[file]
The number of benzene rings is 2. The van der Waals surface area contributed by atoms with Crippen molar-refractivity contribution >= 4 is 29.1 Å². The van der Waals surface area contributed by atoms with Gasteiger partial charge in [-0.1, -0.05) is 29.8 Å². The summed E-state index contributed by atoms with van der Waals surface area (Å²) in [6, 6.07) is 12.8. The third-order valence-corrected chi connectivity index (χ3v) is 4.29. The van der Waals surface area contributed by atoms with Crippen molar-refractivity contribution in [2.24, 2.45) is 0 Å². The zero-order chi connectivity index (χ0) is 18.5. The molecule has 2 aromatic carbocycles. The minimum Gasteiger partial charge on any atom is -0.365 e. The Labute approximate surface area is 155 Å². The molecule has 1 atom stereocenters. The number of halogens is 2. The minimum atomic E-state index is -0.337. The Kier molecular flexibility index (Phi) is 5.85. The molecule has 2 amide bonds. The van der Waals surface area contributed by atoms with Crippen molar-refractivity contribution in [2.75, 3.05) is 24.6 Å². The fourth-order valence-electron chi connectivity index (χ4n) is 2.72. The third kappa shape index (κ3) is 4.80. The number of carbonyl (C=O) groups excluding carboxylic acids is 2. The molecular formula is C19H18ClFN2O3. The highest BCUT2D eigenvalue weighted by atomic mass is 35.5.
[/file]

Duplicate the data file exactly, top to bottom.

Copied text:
The number of benzene rings is 2. The van der Waals surface area contributed by atoms with Crippen molar-refractivity contribution >= 4 is 29.1 Å². The van der Waals surface area contributed by atoms with Gasteiger partial charge in [-0.1, -0.05) is 29.8 Å². The summed E-state index contributed by atoms with van der Waals surface area (Å²) in [6, 6.07) is 12.8. The third-order valence-corrected chi connectivity index (χ3v) is 4.29. The van der Waals surface area contributed by atoms with Crippen molar-refractivity contribution in [2.24, 2.45) is 0 Å². The zero-order chi connectivity index (χ0) is 18.5. The molecule has 2 aromatic carbocycles. The minimum Gasteiger partial charge on any atom is -0.365 e. The Labute approximate surface area is 155 Å². The molecule has 1 atom stereocenters. The number of halogens is 2. The minimum atomic E-state index is -0.337. The Kier molecular flexibility index (Phi) is 5.85. The molecule has 2 amide bonds. The van der Waals surface area contributed by atoms with Crippen molar-refractivity contribution in [2.75, 3.05) is 24.6 Å². The fourth-order valence-electron chi connectivity index (χ4n) is 2.72. The third kappa shape index (κ3) is 4.80. The number of carbonyl (C=O) groups excluding carboxylic acids is 2. The molecular formula is C19H18ClFN2O3. The highest BCUT2D eigenvalue weighted by atomic mass is 35.5.